It has been reported that horseback riding has the highest mortality rate of all sports, with death rate as approximately 1 per million populations per annum in South Africa (Pounder, 1984 Pounder, D. J. (1984) and 0.5 per million populations per annum in Sweden (Ingemarson, Grevsten, & Thorean, 1989 Ingemarson, H., Grevsten, S., & Thorean, L. (1989). Horse-related injuries are reported to occur at a rate less than 1 per 1,000 riding hours (Paix, 1999 Paix, B. (1999) and younger females are at a higher risk (Abu-Zidan & Rao, 2003 Abu-Zidan, F. M., & Rao, S. (2003). Several studies have also shown that anywhere from 38–64% of injured riders said they could have prevented the injury and that the injuries were due to horse rider/handler error (Ball, Ball, Mulloy, Datta, & Kirkpatrick, 2009 Ball, J. E., Ball, C. G., Mulloy, R. H., Datta, I., & Kirkpatrick, A. W. (2009). Many respondents also believed that with education and good knowledge of horse behavior, several of these injuries could be prevented (Chitnavis, Gibbons, Hirigoyen, Parry, & Simpson, 1996 Chitnavis, J. P., Gibbons, C., Hirigoyen, M., Parry, J., & Simpson, A. H. (1996).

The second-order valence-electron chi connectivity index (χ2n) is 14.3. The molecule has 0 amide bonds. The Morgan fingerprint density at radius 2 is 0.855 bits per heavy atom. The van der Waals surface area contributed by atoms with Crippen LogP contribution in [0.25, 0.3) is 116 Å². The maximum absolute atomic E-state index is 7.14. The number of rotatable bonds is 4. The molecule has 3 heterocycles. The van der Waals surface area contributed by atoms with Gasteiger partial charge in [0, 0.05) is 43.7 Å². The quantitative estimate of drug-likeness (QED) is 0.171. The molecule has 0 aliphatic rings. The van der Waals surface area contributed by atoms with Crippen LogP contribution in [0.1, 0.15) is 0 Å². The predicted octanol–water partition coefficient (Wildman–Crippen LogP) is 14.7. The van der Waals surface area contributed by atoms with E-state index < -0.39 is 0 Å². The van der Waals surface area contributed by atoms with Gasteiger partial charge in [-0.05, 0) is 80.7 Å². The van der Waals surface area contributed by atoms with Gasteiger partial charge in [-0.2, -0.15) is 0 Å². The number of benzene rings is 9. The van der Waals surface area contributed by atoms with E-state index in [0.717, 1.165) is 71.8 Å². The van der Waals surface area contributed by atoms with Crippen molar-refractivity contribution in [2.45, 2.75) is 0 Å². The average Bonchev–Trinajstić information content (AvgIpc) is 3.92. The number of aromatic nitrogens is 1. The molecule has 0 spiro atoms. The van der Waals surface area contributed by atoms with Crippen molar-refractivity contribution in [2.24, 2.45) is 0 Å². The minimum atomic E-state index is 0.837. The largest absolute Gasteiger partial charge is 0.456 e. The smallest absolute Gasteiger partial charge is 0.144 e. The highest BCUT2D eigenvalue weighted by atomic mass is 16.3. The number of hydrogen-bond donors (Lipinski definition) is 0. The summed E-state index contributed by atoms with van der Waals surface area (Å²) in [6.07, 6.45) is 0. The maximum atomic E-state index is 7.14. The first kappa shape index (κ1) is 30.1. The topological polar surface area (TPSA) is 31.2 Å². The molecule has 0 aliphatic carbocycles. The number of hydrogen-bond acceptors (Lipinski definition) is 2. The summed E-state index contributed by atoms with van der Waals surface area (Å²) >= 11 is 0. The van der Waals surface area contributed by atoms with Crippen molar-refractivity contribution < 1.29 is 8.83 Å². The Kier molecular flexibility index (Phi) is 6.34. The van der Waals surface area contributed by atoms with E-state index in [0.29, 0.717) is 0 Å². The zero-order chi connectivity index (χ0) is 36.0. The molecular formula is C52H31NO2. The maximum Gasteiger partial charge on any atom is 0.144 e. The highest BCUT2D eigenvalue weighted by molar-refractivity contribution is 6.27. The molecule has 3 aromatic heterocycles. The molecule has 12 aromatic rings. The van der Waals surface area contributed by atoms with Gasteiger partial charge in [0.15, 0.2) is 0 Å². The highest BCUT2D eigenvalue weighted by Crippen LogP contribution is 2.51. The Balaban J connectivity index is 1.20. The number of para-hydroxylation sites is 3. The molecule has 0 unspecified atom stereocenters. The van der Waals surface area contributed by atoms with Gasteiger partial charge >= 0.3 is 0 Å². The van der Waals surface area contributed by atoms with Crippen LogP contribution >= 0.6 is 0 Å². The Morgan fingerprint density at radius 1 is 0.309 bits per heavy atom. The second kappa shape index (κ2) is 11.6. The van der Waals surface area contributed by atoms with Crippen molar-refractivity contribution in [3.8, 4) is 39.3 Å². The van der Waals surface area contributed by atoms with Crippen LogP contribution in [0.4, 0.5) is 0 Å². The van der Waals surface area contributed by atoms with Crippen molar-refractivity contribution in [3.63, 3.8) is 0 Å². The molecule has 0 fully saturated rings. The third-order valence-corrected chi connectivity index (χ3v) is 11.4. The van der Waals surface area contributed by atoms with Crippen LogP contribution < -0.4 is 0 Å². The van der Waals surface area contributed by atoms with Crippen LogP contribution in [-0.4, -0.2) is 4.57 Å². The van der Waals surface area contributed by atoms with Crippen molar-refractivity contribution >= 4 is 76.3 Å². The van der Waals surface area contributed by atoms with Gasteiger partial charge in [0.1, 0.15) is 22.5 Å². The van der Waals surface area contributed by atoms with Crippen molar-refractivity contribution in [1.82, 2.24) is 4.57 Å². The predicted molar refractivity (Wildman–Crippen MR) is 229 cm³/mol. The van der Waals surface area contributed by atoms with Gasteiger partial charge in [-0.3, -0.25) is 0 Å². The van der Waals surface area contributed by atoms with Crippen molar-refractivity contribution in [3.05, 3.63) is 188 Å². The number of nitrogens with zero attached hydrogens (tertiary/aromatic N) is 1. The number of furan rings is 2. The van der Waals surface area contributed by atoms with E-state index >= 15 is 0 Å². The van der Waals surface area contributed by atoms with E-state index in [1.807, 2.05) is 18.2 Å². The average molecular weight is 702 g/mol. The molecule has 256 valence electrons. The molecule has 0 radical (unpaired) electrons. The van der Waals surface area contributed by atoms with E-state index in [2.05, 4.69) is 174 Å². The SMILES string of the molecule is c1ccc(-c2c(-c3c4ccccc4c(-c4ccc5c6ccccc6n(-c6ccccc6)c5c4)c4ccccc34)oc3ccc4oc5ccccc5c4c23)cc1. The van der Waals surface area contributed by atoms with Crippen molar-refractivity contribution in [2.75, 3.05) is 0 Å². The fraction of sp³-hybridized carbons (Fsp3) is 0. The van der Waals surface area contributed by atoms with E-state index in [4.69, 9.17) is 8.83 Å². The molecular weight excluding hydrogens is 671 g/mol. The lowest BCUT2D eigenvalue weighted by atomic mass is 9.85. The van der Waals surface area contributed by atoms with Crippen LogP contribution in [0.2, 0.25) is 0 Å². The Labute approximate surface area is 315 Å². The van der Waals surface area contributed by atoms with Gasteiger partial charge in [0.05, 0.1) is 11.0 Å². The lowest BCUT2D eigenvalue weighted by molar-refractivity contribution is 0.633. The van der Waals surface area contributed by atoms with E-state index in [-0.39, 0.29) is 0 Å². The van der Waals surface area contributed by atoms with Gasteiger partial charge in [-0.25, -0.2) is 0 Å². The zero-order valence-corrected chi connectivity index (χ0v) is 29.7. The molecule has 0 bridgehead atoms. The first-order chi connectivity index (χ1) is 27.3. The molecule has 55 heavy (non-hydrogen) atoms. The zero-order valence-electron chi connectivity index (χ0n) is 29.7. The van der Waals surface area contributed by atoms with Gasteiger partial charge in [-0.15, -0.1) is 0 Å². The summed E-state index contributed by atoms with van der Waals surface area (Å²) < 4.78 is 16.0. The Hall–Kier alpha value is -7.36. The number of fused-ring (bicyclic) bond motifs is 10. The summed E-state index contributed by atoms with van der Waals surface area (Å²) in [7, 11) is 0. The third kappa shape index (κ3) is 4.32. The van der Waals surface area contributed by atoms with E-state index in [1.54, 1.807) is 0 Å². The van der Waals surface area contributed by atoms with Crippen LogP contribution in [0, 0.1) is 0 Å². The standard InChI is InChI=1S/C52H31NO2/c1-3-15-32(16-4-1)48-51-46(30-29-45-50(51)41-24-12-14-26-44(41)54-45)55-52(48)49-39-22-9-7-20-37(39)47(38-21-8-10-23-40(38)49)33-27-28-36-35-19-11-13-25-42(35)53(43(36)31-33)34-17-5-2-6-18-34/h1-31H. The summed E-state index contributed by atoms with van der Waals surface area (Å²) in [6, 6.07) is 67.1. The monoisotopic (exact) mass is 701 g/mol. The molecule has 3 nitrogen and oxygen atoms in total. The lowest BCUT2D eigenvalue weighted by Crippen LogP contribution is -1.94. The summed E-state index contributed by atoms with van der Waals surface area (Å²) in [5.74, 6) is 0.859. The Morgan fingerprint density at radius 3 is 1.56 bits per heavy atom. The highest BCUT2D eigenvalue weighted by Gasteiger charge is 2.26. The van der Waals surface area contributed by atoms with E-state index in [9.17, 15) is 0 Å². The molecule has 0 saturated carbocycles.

https://www.tandfonline.com/doi/full/10.1080/23311932.2018.1432168

A significant number of injuries (30%–40%) occur to persons on the ground near the horse.1–3

Few statistics are available on the number of equestrian injuries. British Columbia (BC), with 75 000 horses, ranks fifth among Canadian provinces for horse population and there are an estimated 33 000 riders in BC (DVM Olson, Agriculture Canada; personal communication, October 1997). The rate of serious injuries in horseback riding has been reported to be one per 350 to one per 1000 hours of riding2 in the USA. This research was undertaken to gain some knowledge of Canadian statistics...